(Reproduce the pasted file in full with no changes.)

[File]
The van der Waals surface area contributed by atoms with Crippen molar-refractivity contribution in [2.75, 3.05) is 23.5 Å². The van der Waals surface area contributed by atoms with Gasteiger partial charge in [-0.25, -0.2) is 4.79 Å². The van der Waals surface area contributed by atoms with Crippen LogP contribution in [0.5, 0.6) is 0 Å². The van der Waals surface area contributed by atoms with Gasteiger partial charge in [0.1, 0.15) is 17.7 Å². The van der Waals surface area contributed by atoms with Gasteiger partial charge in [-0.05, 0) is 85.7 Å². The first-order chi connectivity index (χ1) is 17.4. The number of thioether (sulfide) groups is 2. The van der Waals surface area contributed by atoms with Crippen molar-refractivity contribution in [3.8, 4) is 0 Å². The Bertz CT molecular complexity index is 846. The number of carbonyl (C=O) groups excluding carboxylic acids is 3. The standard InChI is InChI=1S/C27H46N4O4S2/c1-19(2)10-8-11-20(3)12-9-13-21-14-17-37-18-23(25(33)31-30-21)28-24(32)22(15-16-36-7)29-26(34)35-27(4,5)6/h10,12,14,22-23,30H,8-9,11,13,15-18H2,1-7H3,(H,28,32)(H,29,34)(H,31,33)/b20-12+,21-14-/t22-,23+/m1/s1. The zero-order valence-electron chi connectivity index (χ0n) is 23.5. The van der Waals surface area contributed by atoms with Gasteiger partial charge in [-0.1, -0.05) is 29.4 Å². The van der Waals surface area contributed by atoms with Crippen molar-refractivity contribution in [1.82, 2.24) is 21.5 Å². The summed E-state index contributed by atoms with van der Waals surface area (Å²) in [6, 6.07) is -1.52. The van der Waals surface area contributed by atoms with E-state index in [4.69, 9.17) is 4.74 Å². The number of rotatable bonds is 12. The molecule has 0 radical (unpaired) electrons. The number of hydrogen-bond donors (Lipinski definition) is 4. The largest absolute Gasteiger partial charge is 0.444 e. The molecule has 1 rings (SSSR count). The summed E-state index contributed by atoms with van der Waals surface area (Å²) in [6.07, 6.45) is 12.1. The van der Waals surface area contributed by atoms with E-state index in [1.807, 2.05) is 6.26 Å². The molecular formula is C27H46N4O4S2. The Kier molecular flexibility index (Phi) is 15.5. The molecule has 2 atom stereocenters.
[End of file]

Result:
The van der Waals surface area contributed by atoms with Crippen molar-refractivity contribution in [2.75, 3.05) is 23.5 Å². The van der Waals surface area contributed by atoms with Gasteiger partial charge in [-0.25, -0.2) is 4.79 Å². The van der Waals surface area contributed by atoms with Crippen LogP contribution in [0.5, 0.6) is 0 Å². The van der Waals surface area contributed by atoms with Gasteiger partial charge in [0.1, 0.15) is 17.7 Å². The van der Waals surface area contributed by atoms with Gasteiger partial charge in [-0.05, 0) is 85.7 Å². The first-order chi connectivity index (χ1) is 17.4. The number of thioether (sulfide) groups is 2. The van der Waals surface area contributed by atoms with Crippen molar-refractivity contribution in [3.8, 4) is 0 Å². The Bertz CT molecular complexity index is 846. The number of carbonyl (C=O) groups excluding carboxylic acids is 3. The standard InChI is InChI=1S/C27H46N4O4S2/c1-19(2)10-8-11-20(3)12-9-13-21-14-17-37-18-23(25(33)31-30-21)28-24(32)22(15-16-36-7)29-26(34)35-27(4,5)6/h10,12,14,22-23,30H,8-9,11,13,15-18H2,1-7H3,(H,28,32)(H,29,34)(H,31,33)/b20-12+,21-14-/t22-,23+/m1/s1. The zero-order valence-electron chi connectivity index (χ0n) is 23.5. The van der Waals surface area contributed by atoms with Gasteiger partial charge in [-0.1, -0.05) is 29.4 Å². The van der Waals surface area contributed by atoms with Crippen molar-refractivity contribution in [1.82, 2.24) is 21.5 Å². The summed E-state index contributed by atoms with van der Waals surface area (Å²) in [6, 6.07) is -1.52. The van der Waals surface area contributed by atoms with E-state index in [4.69, 9.17) is 4.74 Å². The number of rotatable bonds is 12. The molecule has 0 radical (unpaired) electrons. The number of hydrogen-bond donors (Lipinski definition) is 4. The largest absolute Gasteiger partial charge is 0.444 e. The molecule has 1 rings (SSSR count). The summed E-state index contributed by atoms with van der Waals surface area (Å²) in [6.07, 6.45) is 12.1. The van der Waals surface area contributed by atoms with E-state index in [1.807, 2.05) is 6.26 Å². The molecular formula is C27H46N4O4S2. The Kier molecular flexibility index (Phi) is 15.5. The molecule has 2 atom stereocenters.